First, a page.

Using Propensity Score Matching to Estimate an "Unbiased Effect-Size" Between Women's Employment and Partner Violence in Tanzania


Vyas, S; Heise, L; (2014) Using Propensity Score Matching to Estimate an "Unbiased Effect-Size" Between Women's Employment and Partner Violence in Tanzania. Journal of interpersonal violence, 29 (16). pp. 2971-2990. ISSN 0886-2605 DOI: https://doi.org/10.1177/0886260514527823

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Abstract

Estimates of the effect of employment on women's risk of partner violence in cross-sectional studies are subject to potential "self-selection bias." Women's personal choice of whether to pursue employment or not may create fundamental differences between the group of women who are employed and those who are not employed that standard regression methods cannot account for even after adjusting for confounding. The aim of this study is to demonstrate the utility of propensity score matching (PSM), a technique used widely in econometrics, to address this bias in cross-sectional studies. We use PSM to estimate an unbiased effect-size of women's employment on their risk of experiencing partner violence in urban and rural Tanzania using data from the 2010 Tanzania Demographic and Health Survey (DHS). Three different measures of women's employment were analyzed: whether they had engaged in any productive work outside of the home in the past year, whether they received payment in cash for this productive work, and whether their employment was stable. Women who worked outside of the home were significantly different from those who did not. In both urban and rural Tanzania, women's risk of violence appears higher among women who worked in the past year than among those who did not, even after using PSM to account for underlying differences in these two groups of women. Being paid in cash reversed this effect in rural areas whereas stability of employment reduced this risk in urban centers. The estimated size of effect varied by type of matching estimator, but the direction of the association remained largely consistent. This study's findings suggest substantial self-selection into employment. PSM methods, by compensating for this bias, appear to be a useful tool for estimating the relationship between women's employment and partner violence in cross-sectional studies.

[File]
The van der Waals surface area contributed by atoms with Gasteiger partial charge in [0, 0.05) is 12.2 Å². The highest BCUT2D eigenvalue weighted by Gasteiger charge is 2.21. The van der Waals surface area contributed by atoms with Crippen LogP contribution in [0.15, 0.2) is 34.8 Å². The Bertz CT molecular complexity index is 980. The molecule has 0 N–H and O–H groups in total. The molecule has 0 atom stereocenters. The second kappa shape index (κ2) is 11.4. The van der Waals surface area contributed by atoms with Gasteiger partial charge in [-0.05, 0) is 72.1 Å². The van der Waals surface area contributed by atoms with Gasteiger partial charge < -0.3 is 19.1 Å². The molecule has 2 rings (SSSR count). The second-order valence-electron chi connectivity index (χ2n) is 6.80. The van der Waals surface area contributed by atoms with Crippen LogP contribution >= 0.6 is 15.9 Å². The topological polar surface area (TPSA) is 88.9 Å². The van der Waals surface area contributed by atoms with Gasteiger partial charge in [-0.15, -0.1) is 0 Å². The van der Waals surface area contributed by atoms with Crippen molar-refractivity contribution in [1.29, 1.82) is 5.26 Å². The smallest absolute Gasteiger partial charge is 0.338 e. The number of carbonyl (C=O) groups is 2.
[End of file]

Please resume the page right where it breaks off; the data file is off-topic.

Item Type: Article
Faculty and Department: Faculty of Epidemiology and Population Health > Dept of Population Health (2012- )
Faculty of Public Health and Policy > Dept of Global Health and Development
Research Centre: Gender Violence and Health Centre
Social and Mathematical Epidemiology (SaME)
PubMed ID: 24729130
Web of Science ID: 342583000006
URI: http://researchonline.lshtm.ac.uk/id/eprint/2017852

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